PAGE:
Dantewada probe points to crisis in CRPF

Internal investigations into last month's annihilation of a Central Reserve Police Force by Maoists in Dantewada have thrown up disturbing evidence of incompetence and outright insubordination in India's largest Central police force.

Following an in-house court of inquiry, and a separate investigation carried out by the former Border Security Force Director-General, E.N. Ram Mohan, for the Union Home Ministry, the CRPF has transferred three officers with supervisory authority for the patrol. CRPF Director-General Vikram Shrivastava told journalists on Friday that Deputy Inspector-General of Police Nalin Prabhat, battalion commandant Vimal Bisht, and Inspector Sanjiv Bagre were relieved of their responsibilities because of “certain acts of omission and commission.”

Earlier, in a May 6 talk to students at Jawaharlal Nehru University, Union Home Minister P. Chidambaram expressed his shock “that an Inspector-General, two Deputy Inspectors-General and a Superintendent of Police [acted] thoughtlessly, without plan.”

But the findings of the court of inquiry and the Rammohan Committee suggest that the three officers in fact had little role, if any, in the errors which led to the loss of 76 personnel. Instead, the investigations make clear that the men and their field commander chose to ignore plans — and lied to their headquarters about their movements. The findings bode ill for the future of the Union government's anti-Maoist campaign, which is heavily reliant on the CRPF.

Breakdown of command

Early this summer, police and CRPF commanders in Dantewada conceived of a 72-hour operation to dislodge Maoist formations massed around the periphery of security force camps. Most Maoist attacks on the CRPF had taken place within a five-kilometre radius of their own camps. This suggested that the force had failed to dislocate the Maoist concentrations around them, thus defeating the point of having been there in the first place.

Based on these plans, Bisht tasked the 62 Battalion's Alpha Company, reinforced with elements of the Golf Company, to execute a long-range patrol. The patrol was to traverse an extended arc, at a range of four-five km from the battalion's post at Chintalnar. It was just one of 38 similar patrols despatched into the forests.

The 62 Battalion, the court of inquiry found, disregarded its orders. Late in the evening of April 4, the patrol sent out a wireless message to the battalion's tactical headquarters, indicating that it had commenced its operation. In fact, the patrol had not yet moved. The men only left their headquarters at Chintalnar at 2:30 a.m. on April 5, paused to search the village of Burkapal and then headed back the way they had come, towards the village of Mukhram.

In the afternoon, the Ram Mohan Committee records, the patrol camped at a field near the village of Mukhram and sent for water and firewood. Later, “a big vessel was brought from the company post by a civilian on a motorcycle, and they cooked khichdi” — a fact which suggests the men had chosen not to carry standard pre-cooked rations.

Late that evening, the men turned back towards their base and slept at a hostel meant for Adivasi schoolchildren located just a few hundred metres from the company post at Chintalnar.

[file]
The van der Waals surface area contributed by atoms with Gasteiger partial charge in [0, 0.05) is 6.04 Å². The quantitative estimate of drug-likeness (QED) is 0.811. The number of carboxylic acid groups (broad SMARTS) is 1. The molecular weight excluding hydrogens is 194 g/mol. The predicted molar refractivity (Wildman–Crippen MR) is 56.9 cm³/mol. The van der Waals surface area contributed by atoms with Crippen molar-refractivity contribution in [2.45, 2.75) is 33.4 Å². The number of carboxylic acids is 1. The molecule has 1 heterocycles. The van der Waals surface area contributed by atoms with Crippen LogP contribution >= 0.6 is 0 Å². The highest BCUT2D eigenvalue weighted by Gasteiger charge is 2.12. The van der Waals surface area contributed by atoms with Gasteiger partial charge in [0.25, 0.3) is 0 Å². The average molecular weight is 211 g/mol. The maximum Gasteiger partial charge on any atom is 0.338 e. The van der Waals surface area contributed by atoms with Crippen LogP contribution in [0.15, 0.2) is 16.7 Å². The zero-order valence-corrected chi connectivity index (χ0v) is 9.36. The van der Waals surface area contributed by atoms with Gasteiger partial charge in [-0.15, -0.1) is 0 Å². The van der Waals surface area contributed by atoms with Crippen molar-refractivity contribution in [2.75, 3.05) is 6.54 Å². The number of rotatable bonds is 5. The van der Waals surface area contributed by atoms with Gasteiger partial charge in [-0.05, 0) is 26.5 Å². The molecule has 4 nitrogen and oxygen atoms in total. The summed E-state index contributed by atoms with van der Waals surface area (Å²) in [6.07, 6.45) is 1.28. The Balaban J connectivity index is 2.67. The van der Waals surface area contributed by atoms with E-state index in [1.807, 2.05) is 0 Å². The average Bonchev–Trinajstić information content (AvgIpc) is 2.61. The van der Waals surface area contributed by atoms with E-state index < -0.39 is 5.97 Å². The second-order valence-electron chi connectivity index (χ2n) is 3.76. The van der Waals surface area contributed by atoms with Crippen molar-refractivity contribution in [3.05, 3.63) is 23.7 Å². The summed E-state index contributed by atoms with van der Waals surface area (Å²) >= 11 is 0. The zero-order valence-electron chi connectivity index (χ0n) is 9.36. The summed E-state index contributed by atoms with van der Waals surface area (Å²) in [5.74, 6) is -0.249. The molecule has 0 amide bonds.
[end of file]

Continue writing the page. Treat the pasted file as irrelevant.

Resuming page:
However, the unit was forced back to Mukhram on the morning of April 6, when its men realised that they had misplaced a wireless set — a loss that would have invited disciplinary action.

Put together, the Ram Mohan committee states, the unit's decisions were “suicidal.” Maoist formations had, the investigators determined, been stalking the patrol — and found the missing wireless set at the place where the patrol had prepared lunch. Knowing that the CRPF would return, they set up an ambush.

Interestingly, highly placed sources told The Hindu, the Intelligence Bureau's Raipur station had reported the presence of a large Maoist group in the area on May 5. The information was passed on to the Chhattisgarh police in Dantewada that evening — even though, for reasons that are not clear, local authorities say they only received the information the following morning, after the ambush. The CRPF never received the intelligence.

“Even if it had,” the sources pointed out, “it wouldn't have changed anything. The patrol's actions show it was fearful of operating in an area known to have a substantial presence of Maoists. The intelligence would have told the men what they already knew.”

Both the court of enquiry and the Ram Mohan Committee blame the 62 Battalion's deputy commander, Satyawan Yadav, for failing to act on his orders. However, neither inquiry established why the 62 Battalion had defied its orders — and why its men did not seem to possess jungle warfare skills. Men from the Alpha Company had received specialist counter-Maoist training for three weeks in March but, their errors of judgment show, paid little attention to their teachers.

Part of the problem could lie in the 62 Battalion's troubled past. Bisht, CRPF sources said, had been hand-picked by CRPF Director-General A.S. Gill to rebuild morale in the unit after his predecessor was removed for deserting his post. Earlier this month, the police in Uttar Pradesh arrested several personnel at the Battalion's headquarters on Rampur on the charge of selling ammunition to local criminal groups.

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Printable version | May 15, 2021 9:51:17 AM |

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